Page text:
Catchy title, eh?…! I’ll clarify what this means in a moment.
But first – this may shock many of you who work in a analytics capacity at a creative agency, but many of our colleagues find it difficult to understand what we do, and what it means for them and for our agency’s product and future success.
But “pets on beds” is a great example of how to explain the value of marketing analytics to our colleagues.
So – to explain: using a variety of analytical techniques, an e-commerce company (selling pet food and supplies) discovered that people who let their pets sleep on the bed spend 5x the amount of money on their pets.
yes – FIVE TIMES the amount of money compared to those (like me) who keep their pooches (kitties, iguanas, hamsters, budgies – whatever) on the floor, in the cage, on the roof, etc.
I congratulate that company on their find, and i’m sure they continue to deploy a variety of tracking and optimisation techniques to gauge whether this correlation still persists, or if there’s another ‘nugget’ or big-data insight that they should highlight.
It’s the APPLICATION of this insight that is so useful; here are just a few examples:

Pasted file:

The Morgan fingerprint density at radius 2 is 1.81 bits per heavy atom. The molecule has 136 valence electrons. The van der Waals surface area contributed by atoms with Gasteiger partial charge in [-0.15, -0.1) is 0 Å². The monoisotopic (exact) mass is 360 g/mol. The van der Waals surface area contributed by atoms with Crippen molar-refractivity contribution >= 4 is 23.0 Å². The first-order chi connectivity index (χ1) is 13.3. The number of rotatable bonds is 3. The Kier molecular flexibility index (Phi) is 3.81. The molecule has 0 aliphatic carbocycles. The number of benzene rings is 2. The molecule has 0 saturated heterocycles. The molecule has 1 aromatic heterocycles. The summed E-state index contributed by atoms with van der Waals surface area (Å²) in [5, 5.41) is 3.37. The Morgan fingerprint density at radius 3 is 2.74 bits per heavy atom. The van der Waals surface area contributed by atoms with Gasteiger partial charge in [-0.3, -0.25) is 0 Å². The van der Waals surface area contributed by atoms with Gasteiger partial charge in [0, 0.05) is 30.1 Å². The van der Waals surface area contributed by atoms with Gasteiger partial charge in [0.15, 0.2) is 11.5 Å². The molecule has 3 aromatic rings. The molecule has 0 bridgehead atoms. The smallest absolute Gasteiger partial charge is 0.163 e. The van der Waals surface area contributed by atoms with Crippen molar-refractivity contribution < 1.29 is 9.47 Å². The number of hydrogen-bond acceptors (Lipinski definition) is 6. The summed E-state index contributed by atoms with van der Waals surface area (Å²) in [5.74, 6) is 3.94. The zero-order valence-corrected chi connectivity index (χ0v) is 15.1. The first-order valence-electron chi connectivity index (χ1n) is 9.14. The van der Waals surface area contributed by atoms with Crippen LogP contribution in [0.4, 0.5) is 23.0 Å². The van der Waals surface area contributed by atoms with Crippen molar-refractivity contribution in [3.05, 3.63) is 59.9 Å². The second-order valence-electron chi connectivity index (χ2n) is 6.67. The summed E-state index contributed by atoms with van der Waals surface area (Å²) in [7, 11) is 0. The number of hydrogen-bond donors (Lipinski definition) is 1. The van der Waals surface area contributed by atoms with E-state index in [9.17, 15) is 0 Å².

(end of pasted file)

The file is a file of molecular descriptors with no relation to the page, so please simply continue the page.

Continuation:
- Targeting: obviously, one’s media purchasing can be hyper-targeted to a profile of those ‘likely’ to let the pet on the bed
- Creative: messaging to pet owners and supporting visuals can reinforce that ‘pets on bed is OK’ to pull prospects towards the brand (and away from those other brands who “just don’t ‘get’ me and my pet…”)
- Partnerships: having a specific insight like this can, with proper profiling of correlated purchasing, attitudes, and behaviors of the ‘pets on bed’ type, lead to potentially rich marketing and media partnerships (“hey, honey, there’s a discount on this new bed – and i get a coupon for dog food as well!”)
But my favourite application of the ‘pets on bed’ insight is that it’s a catchy and humorous way to explain marketing analytics to clients, colleagues, and friends – and it’s also a call-to-arms for unearthing those massively valuable insights from the data to drive better work and better performing marketing campaigns.
In a meeting a few months ago, I mentioned ‘pets on bed’ to explain how we were going to track the correlation between audience profiles, digital behaviors and business objectives. A young copywriter admitted she let her pet sleep on the bed, and then explained, embarassed, that she was about to leave the meeting to go buy a new dog collar and chew toy for her pet.
I wasn’t surprised.